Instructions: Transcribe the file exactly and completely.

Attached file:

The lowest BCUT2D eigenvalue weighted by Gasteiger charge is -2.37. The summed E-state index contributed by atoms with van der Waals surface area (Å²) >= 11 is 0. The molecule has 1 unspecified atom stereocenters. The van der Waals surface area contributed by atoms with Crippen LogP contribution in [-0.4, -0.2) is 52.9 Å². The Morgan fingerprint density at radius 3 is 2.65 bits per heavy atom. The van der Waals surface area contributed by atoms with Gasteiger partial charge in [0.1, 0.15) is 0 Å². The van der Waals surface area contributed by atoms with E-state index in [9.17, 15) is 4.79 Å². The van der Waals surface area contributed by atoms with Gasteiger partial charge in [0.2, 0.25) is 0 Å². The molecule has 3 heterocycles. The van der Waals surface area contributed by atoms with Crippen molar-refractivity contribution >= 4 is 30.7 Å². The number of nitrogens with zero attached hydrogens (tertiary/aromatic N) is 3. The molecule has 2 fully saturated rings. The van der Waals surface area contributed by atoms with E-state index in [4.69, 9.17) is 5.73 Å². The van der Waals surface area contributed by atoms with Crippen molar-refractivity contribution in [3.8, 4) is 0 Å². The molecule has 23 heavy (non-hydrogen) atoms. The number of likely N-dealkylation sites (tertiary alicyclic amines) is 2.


The lowest BCUT2D eigenvalue weighted by Gasteiger charge is -2.37. The summed E-state index contributed by atoms with van der Waals surface area (Å²) >= 11 is 0. The molecule has 1 unspecified atom stereocenters. The van der Waals surface area contributed by atoms with Crippen LogP contribution in [-0.4, -0.2) is 52.9 Å². The Morgan fingerprint density at radius 3 is 2.65 bits per heavy atom. The van der Waals surface area contributed by atoms with Gasteiger partial charge in [0.1, 0.15) is 0 Å². The van der Waals surface area contributed by atoms with E-state index in [9.17, 15) is 4.79 Å². The van der Waals surface area contributed by atoms with Gasteiger partial charge in [0.2, 0.25) is 0 Å². The molecule has 3 heterocycles. The van der Waals surface area contributed by atoms with Crippen molar-refractivity contribution >= 4 is 30.7 Å². The number of nitrogens with zero attached hydrogens (tertiary/aromatic N) is 3. The molecule has 2 fully saturated rings. The van der Waals surface area contributed by atoms with E-state index in [4.69, 9.17) is 5.73 Å². The van der Waals surface area contributed by atoms with Crippen molar-refractivity contribution in [3.8, 4) is 0 Å². The molecule has 23 heavy (non-hydrogen) atoms. The number of likely N-dealkylation sites (tertiary alicyclic amines) is 2.